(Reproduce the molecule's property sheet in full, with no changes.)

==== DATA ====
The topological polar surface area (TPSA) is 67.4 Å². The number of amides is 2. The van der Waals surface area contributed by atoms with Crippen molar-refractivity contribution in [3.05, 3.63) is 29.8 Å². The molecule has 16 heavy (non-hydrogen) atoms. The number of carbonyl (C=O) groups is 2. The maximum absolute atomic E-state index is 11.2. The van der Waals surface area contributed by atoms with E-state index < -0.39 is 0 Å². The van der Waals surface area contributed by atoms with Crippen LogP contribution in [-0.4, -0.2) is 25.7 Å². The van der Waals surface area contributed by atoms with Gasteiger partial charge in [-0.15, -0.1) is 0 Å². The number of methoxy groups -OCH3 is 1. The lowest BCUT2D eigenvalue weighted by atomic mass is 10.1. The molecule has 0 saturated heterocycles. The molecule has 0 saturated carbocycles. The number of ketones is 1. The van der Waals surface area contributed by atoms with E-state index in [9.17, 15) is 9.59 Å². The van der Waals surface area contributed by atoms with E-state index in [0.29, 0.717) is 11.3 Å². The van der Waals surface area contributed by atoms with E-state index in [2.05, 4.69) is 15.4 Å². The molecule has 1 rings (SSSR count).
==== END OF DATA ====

The topological polar surface area (TPSA) is 67.4 Å². The number of amides is 2. The van der Waals surface area contributed by atoms with Crippen molar-refractivity contribution in [3.05, 3.63) is 29.8 Å². The molecule has 16 heavy (non-hydrogen) atoms. The number of carbonyl (C=O) groups is 2. The maximum absolute atomic E-state index is 11.2. The van der Waals surface area contributed by atoms with E-state index < -0.39 is 0 Å². The van der Waals surface area contributed by atoms with Crippen LogP contribution in [-0.4, -0.2) is 25.7 Å². The van der Waals surface area contributed by atoms with Gasteiger partial charge in [-0.15, -0.1) is 0 Å². The number of methoxy groups -OCH3 is 1. The lowest BCUT2D eigenvalue weighted by atomic mass is 10.1. The molecule has 0 saturated heterocycles. The molecule has 0 saturated carbocycles. The number of ketones is 1. The van der Waals surface area contributed by atoms with E-state index in [9.17, 15) is 9.59 Å². The van der Waals surface area contributed by atoms with E-state index in [0.29, 0.717) is 11.3 Å². The van der Waals surface area contributed by atoms with E-state index in [2.05, 4.69) is 15.4 Å². The molecule has 1 rings (SSSR count).